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Thursday, September 27, 2012


“Feelings, as Eugene Peterson once said, are remarkably unreliable guides to the state of your relationship with God, and are indeed seldom very reliable as guides to the state of your relationship with others.”
 Ben Witherington III

I received a discouraging email this week from a friend in Pennsylvania. The email spoke of another friend who has decided to drop out of his weekly Bible Study. The reason was that he simply could not “feel” God. This man was weary of chasing a relationship with a God that seemed absent in his own life. What surprises me about this particular individual is the regular, disciplined approach he took to reading the Bible. His love for the Bible and hours given to its study each week would make most church folk blush. My surprise, therefore, is that given all the time he has spent reading the Bible he must have discovered that it is replete with characters who have felt the absence of God. Chief among them is Jesus, “My God, My God, why have You left Me?” (Matthew 27:46 Common English Bible)

Where did my friend ever get the notion that relationships must be built upon “feelings?” Not from me. I have been married too long, I know better. Certainly, I love my wife. And for most of the twenty-five years of our marriage I have “felt” that love for her. That is to say, of course, that there have been moments where I have felt other things than love. To be fair, there have been more than a few moments when my wife has felt much about me other than love. What has kept us from walking away from each other in those moments is a commitment to the relationship. “Feelings” is simply too fragile of a foundation to build something as important as a marriage. The same is true for a relationship with God.

Ben Witherington III makes another observation I believe is useful to the conversation, love in the Bible is an action word. “It is your ethic, what you do and how you act toward God, others, and self. It is not really meant as a feeling. Doing loving deeds is what the Great Commandment is about. I am rather certain that the greatest loving deed of all time, Jesus’ dying on the cross for all of us, was not accompanied by warm fuzzy feelings. On the contrary, the story in the Garden of Gethsemane suggests that Jesus faced that prospect with icy dread. (Ben Witherington III, A Shared Christian Life, p. ix.)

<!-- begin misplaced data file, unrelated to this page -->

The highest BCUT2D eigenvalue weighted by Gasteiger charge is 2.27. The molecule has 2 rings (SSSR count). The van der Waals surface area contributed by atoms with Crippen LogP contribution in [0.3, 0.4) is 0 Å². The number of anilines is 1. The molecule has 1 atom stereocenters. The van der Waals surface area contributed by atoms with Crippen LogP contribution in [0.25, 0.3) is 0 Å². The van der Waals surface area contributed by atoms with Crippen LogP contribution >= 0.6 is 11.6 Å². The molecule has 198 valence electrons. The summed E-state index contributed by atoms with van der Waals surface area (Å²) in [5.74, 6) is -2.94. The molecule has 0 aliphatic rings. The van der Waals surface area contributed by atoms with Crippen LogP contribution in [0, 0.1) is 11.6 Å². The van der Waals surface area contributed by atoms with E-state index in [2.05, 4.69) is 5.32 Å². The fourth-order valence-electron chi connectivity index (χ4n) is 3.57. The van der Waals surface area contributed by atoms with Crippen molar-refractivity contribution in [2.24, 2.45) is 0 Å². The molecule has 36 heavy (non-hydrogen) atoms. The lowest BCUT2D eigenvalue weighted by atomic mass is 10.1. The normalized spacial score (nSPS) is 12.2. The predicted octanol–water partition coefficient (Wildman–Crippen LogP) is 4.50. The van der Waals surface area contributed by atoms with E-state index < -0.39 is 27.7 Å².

What I know for certain is that God hasn’t given up on my friend. I have been praying for him since receiving the disappointing email. But my prayer has been less out of worry for him and more from a position of confidence in God. In the Garden of Eden story Adam and Eve hid from God out of shame. Yet, God pursued them. And God pursues us. We all experience those moments when we lose our grasp of God. What we must never forget is that particularly in those moments, when we lose our grasp of God, God does not lose His grasp of us.

Joy,

Friday, September 21, 2012


“We are saved to be a community, not a church of individuals.” 
(Brad House)

            Perhaps one of the greatest obstacles to spiritual formation today is busyness. I have written elsewhere that a basic pathway for spiritual formation, being formed into the character of Christ, is fourfold: intentional formative practices, time in solitude with God, time in community of a small group and time sharing your faith journey with another. Each of these requires that we slow down our lives. There is a sturdy biblical foundation for this. The second chapter of Genesis opens with a declaration that God has completed God’s work in six days and now sets aside the seventh day for rest. As my former teacher, Walter Brueggemann, once commented, we are not to read quickly past this seventh day as if it were a footnote. Here, God announces that there is something of infinitely more value than striving and producing. The remainder of the Bible speaks to this though Jesus states it succinctly for us, love God and love your neighbor. Simply, our primary business is to be in relationship with God and one another.

            Many in the church have forgotten this. God’s seventh day has become a footnote, in very small print, as our lives become marked by ever escalating frantic activity. Lives are increasingly formed by the six days of the Genesis story and the seventh day, if considered at all, is regarded as a luxury or worse, that place where the lazy dwell. Spiritual formation might be the pursuit of some but its pursuit is largely done from a place of exhaustion and is unmoored from a small faith community. Without “rest” we imagine ourselves as more than the God who “rested from all the work that He had done in creation” (Genesis 2:3 NRSV) and separated from a small group, the pursuit is not Christian. As Brad House observes, we are saved to be a community, not a church of individuals.

            If there is to be a recovery of a vibrant Christian church it will be with a recovery of a vibrant experience of Christ by those who comprise the membership of the church. That simply isn’t possible until the seventh day is lifted from a footnote at the bottom of our lives and returned to where God intends, as the capstone to all of our activity. In that seventh day, and I am speaking figuratively here, we pursue not greater output but greater attention to relationships, God and neighbor. Attention to neighbor is optimally and authentically realized through participation in a small group. By planting ourselves in the community of a small group and recovering this seventh day of God’s rhythm of creation, we will train our attention toward God and remain in touch with what really matters in the midst of the busyness and noise of the other six days.

Joy,
Doug